“I had never touched a sewing machine in my life, so I was eager and nervous to start. We wanted the best for our boat, a machine with excellent quality that would last a long time, so I ordered the Sailrite Ultrafeed LSZ-1 PREMIUM and every single material and tool that was suggested in the videos. It was so exciting!”
Now fully prepared, the real work could begin. With their marina being so close to Catalina Island (around 20 nautical miles), Luisa and Seth decided to challenge themselves and plan a Thanksgiving sailing expedition. This meant that the new bimini and enclosure would have to be done quickly. Being from Colombia, Luisa’s DIY adventure came with a new set of hurdles, all of which she was able to overcome.
“My first language is not English, and I had never sewn before, so the hardest part was my pace completing the projects. I had to go slow watching the videos, understanding the English. And because I wanted my project to be perfect, or at least close to perfect, I had to go back and forth, checking to make sure I was doing things right.”
Luisa took a week off work and toiled for 16 hours each day to sew her own bimini and screened-in enclosure with help from Sailrite. She soon developed a love for the work and was extremely satisfied when the finished product fit perfectly. By the end of it all, she had created a lasting addition to Astral that would come in handy on future expeditions with her four-legged first mates.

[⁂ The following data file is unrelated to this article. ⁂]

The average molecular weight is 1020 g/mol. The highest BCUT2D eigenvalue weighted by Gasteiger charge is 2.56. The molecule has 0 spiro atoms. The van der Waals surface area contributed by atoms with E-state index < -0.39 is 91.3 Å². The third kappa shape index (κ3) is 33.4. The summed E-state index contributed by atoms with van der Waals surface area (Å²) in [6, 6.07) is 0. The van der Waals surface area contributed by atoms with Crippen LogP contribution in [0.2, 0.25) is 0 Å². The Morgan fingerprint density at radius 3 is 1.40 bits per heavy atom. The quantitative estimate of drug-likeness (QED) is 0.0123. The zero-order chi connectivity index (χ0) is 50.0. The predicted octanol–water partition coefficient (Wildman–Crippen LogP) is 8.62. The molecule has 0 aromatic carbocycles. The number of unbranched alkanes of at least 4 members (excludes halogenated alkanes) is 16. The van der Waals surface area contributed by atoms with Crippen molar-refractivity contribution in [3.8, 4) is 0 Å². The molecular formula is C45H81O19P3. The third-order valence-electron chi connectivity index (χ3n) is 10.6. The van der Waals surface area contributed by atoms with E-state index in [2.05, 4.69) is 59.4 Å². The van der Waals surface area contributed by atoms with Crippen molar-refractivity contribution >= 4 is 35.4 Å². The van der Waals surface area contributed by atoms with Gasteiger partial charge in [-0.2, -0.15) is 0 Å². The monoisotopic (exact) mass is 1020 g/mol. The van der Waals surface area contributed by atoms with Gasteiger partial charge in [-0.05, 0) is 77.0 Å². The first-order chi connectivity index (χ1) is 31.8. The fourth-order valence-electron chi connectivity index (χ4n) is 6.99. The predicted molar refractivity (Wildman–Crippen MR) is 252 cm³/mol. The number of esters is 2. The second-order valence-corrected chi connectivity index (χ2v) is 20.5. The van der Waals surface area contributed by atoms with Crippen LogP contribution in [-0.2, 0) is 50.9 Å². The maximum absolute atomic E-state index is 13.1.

“My cats love to be on the boat … once it’s at anchor and they’re placed in the enclosure, they’re very happy. They love to see the seagulls, seals and fish. It’s amazing for them and I’m happy if they are safe and happy!”
Luisa and Seth initially eased into their sailing journey, hoping to gradually acclimate their furry companions to life aboard. They started staying overnight at the marina on weekends and then practiced anchoring twice at White’s Island, staying for four nights each time. Luisa’s confidence with the Ultrafeed has allowed her to create several other useful projects for the boat. Along with the bimini and cat enclosure, she’s created screens for the windows below deck, modified her V-berth cushions and sewn a generator cover. She has her sights set on sewing new sheet bags and sail covers, with many more DIY sewing endeavors on the to-do list.
The plan for this sea-faring couple is to eventually move aboard Astral permanently. They’ve been placed on a waiting list, as it can take years to get the liveaboard slip, but the faster this happens, the faster they can retire and start exploring the open ocean. As for now, the pair are simply enjoying the journey that brings them closer to their dream.